Scenario planning in higher education

By Kyle Scott

A healthy imagination — and the use of data — can help create a resilient institution.

Schools now recognize that scenario planning is essential to their overall planning. Those institutions and companies that could react quickly at the beginning of the pandemic have come out ahead. Those that were prepared for only one reality have suffered. Bringing in people with a new set of skills will help ensure successful scenario planning and build institutional resiliency.

Resilient institutions are better situated to make it through upheaval and respond to opportunities; they can be the disrupters rather than the disrupted. An institution can become resilient through a host of mechanisms (increasing cash reserves, diversifying revenue streams, streamlining operations), but it must start with a recognition that the future holds possibilities that don’t resemble the present. To plan for an unknown future requires a level of imagination that is not part of normal administrative practice.

Most business reports are based upon the recent past from which the future is supposed to be extrapolated. But if the future is different than the measured past, these data points don’t help with the future as much as imagination can.

Using liberal arts for emphasis

Effective scenario planning must be grounded in sound business practices and supported by someone who can lead a team through thought experiments about possible futures. Those versed in the liberal arts can add value in the scenario planning process. Colleges are full of those trained in the liberal arts. These individuals should be brought into the scenario planning process to complement the planning process.

No school can honestly say it had a contingency plan for a global pandemic. This isn’t because schools are ignorant or don’t care, but they have more immediate needs to address. Furthermore, once a crisis passes, or we’ve been living with it for a while, we adapt and move on. Researchers at Yale University show that we can normalize anything.

This is where the arts are helpful. The arts have a way of making events visceral; they make the imagined real. There is a distinct difference between reading tables with the names of lives lost in the Holocaust and reading Eli Wiesel’s Night or watching Schlindler’s List. It may seem superficial to require these things to move us, but it’s the reality of how our minds work.

Think of the rise in popularity of Alexander Hamilton. His influence has been recognized and documented for two centuries — his face is on U.S. currency — but it took a Broadway musical with catchy music for people to connect with him and appreciate how he shaped the U.S.

The arts make things seem important and that’s precisely what’s required in scenario planning.

Steps to improve scenario planning

This intuition is supported by research as well. Neuroscientists Diana Tamir, David Comer Kidd and Nicholas Carr show that fiction can deepen a reader’s understanding and appreciation of events more so than other methods of learning. If companies can make threats seem real, in a way only the arts can, scenario planning can be more effective, and companies will be better positioned to take on an uncertain future.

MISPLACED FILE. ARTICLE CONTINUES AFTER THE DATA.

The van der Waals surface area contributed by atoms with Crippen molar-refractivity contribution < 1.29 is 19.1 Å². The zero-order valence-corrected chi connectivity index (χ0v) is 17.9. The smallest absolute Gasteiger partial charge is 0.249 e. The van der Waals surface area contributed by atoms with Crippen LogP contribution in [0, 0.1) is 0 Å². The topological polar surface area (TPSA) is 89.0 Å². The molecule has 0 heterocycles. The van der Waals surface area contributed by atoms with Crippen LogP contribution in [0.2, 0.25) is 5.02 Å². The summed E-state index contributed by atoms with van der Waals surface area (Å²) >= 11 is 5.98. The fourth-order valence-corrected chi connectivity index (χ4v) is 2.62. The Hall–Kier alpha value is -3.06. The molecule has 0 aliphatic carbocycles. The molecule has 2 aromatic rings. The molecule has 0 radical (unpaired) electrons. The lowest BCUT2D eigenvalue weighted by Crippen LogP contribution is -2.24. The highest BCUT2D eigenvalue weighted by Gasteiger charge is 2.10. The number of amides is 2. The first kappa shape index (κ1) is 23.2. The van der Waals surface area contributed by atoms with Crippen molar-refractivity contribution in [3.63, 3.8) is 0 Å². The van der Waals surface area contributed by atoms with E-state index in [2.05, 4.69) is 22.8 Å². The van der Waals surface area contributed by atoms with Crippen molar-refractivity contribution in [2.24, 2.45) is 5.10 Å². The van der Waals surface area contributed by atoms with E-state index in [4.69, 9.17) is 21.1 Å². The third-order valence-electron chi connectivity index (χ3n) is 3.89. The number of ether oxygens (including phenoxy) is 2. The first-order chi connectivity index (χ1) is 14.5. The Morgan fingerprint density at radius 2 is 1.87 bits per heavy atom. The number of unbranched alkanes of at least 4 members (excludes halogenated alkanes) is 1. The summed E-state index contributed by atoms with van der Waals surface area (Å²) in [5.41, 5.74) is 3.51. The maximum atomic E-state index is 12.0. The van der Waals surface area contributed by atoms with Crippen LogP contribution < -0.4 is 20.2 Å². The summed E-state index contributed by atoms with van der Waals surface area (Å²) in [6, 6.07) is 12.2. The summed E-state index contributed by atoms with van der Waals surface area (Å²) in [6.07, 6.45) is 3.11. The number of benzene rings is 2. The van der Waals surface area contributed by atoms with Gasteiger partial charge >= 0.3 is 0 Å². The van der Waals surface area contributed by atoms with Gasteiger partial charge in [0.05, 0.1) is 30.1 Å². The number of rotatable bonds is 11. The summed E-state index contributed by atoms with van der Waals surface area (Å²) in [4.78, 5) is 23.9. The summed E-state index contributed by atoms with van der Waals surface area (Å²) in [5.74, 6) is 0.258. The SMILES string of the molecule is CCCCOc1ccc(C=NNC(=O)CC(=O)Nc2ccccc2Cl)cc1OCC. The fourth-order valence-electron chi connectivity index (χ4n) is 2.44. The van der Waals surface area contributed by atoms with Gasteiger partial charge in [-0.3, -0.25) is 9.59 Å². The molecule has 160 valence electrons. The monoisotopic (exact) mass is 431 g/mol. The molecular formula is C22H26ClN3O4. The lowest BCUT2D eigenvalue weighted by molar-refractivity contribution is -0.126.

There are three steps schools can take right now to improve scenario planning:

  • Prioritize scenario planning. It’s not enough to have a consultant come in and discuss the importance of scenario planning. This must be a priority set and supported by the executive team. This starts with setting expectations and creating a safe environment for exploratory talk. Schools must codify their commitment and dedicate the necessary resources.
  • Build teams. There need to be people with the time, space and incentives to engage in scenario planning. There doesn’t need to be one team; this is done best with rotating, ad hoc teams.

Teams should be cross-functional. There need to be representatives from across functions in order to make sure proposed solutions are realistic and representative.

Team members should be temporarily protected from their day-to-day duties. The process should be something team members can engage in without distractions from their regular responsibilities.

Align incentives. Those serving on scenario planning teams should be incentivized to do so. Whether this is built into quarterly reviews or gaining visibility with executives they would not otherwise have, incentivizing service is essential for gaining team buy-in.

  • Integrate the arts. Select people with a background in the arts to help with the training. As stated above, making the scenarios seem real is the only way to make them seem important. Integrating literature, film or other forms of art is the best way to get the team into the right headspace. Those with training and experience teaching in the arts can act as facilitators at the outset of the process.

There’s more to the story! Read the full article in CC Daily.

Kyle Scott

is vice chancellor of strategic priorities at Lone Star College in Texas.

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